Richard Trevithick - Wikipedia, the free encyclopedia (990 words)
Richard Trevithick (born 13 April 1771 in Illogan, Cornwall; died 22 April 1833 in Dartford, Kent) was a British inventor, engineer and builder of the first working steam locomotive.
Trevithick was the son of a mine engineer and as a child would watch steam engines pump water from the deep tin and copper mines common in Cornwall.
Trevithick first demonstrated it in public on Christmas Eve 1801 (his cousin Andrew Vivian at the controls) by having it take friends on short trips through the streets of Camborne.
Richard Trevithick - definition of Richard Trevithick in Encyclopedia (492 words)
Richard Trevithick (13 April 1771 – 22 April 1833) was an English inventor, who was born in Illogan, Cornwall.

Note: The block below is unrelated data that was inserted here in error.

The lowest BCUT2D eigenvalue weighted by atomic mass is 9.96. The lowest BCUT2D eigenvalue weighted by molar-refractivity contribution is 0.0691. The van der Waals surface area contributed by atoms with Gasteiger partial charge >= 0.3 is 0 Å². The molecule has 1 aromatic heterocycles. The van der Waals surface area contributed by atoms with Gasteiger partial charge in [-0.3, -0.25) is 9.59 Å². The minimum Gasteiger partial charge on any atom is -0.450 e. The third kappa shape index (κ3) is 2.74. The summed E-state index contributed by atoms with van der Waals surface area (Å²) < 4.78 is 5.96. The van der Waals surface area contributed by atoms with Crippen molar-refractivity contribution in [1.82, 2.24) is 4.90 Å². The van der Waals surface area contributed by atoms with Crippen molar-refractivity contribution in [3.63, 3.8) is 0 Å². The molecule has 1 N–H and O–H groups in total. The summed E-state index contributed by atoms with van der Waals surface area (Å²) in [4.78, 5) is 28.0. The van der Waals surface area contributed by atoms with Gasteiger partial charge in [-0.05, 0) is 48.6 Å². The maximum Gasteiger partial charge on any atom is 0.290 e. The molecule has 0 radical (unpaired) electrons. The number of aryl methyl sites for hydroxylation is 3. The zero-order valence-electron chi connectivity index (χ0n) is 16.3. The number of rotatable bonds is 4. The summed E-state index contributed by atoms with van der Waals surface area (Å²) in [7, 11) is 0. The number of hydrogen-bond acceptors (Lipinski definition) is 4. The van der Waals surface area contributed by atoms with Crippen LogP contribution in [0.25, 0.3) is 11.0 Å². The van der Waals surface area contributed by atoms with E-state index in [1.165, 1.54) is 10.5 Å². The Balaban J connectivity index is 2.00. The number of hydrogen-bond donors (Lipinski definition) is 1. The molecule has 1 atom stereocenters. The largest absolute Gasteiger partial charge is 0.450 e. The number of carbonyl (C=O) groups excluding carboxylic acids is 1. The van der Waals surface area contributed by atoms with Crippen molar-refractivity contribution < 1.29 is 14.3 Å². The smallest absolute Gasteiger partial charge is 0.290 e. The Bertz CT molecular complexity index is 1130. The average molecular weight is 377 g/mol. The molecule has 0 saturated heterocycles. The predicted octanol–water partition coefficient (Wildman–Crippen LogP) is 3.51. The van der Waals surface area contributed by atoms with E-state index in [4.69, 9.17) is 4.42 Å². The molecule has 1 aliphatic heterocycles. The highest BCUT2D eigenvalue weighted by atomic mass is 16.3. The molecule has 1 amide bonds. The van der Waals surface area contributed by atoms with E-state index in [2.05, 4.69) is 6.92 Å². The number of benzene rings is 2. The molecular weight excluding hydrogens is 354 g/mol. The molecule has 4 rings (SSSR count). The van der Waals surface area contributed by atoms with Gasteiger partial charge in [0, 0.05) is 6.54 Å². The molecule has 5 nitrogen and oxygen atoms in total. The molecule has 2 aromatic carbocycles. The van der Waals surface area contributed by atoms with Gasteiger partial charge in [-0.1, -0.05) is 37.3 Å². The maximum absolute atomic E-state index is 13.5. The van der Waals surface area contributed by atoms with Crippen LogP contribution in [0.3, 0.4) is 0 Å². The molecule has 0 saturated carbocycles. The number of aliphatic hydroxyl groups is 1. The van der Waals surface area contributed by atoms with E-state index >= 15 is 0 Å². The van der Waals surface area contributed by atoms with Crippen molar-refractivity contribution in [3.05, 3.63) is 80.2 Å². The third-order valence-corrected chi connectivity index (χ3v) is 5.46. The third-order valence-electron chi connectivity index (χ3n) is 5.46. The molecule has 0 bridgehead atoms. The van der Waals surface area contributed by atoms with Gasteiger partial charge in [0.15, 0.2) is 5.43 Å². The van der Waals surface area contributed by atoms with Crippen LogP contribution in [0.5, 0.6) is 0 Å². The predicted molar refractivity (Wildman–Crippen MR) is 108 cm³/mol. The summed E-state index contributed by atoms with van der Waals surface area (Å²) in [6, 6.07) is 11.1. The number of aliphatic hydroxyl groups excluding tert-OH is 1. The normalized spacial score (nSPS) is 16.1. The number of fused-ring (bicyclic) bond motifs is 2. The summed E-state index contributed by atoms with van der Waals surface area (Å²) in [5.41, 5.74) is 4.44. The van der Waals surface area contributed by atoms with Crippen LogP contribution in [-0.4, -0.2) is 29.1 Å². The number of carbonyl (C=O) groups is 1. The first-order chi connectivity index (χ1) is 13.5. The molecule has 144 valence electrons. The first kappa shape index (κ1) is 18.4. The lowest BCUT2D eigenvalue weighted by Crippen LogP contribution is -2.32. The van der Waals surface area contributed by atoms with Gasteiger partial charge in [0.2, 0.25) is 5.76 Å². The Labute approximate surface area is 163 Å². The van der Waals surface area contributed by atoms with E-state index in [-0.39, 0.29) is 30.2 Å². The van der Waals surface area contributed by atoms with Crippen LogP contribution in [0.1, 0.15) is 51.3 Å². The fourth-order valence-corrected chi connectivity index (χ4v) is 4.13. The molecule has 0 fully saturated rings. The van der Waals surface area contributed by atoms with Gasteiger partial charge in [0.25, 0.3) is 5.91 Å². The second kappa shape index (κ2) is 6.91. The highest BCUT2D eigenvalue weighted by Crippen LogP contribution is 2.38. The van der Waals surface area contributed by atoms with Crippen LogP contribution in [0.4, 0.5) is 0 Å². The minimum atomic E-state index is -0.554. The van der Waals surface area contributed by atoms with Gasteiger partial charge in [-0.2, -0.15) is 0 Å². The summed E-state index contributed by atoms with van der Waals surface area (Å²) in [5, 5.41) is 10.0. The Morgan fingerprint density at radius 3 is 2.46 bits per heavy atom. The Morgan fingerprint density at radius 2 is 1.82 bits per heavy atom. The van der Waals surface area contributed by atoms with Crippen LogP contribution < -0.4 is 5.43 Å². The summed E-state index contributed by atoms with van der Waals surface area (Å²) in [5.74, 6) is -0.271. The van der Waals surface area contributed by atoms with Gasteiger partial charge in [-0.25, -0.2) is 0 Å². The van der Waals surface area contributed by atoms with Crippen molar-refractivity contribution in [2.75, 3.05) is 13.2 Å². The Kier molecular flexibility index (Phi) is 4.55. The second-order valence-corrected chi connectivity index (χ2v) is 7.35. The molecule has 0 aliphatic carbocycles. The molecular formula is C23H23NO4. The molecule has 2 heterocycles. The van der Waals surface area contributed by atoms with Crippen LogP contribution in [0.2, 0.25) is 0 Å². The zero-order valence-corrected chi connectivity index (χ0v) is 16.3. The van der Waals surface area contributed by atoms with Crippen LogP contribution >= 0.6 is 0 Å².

Richard Trevithick was the son of a mine engineer, and as a child would watch steam engines pump water out of the deep tin and copper mines which were common in Cornwall.
Trevithick's locomotive had no name and was used at the Pen-y-Darren ironworks near Merthyr Tydfil in Wales, and pulled up to 10 wagons at speeds of around 5 mph (8 km/h).
  More results at FactBites »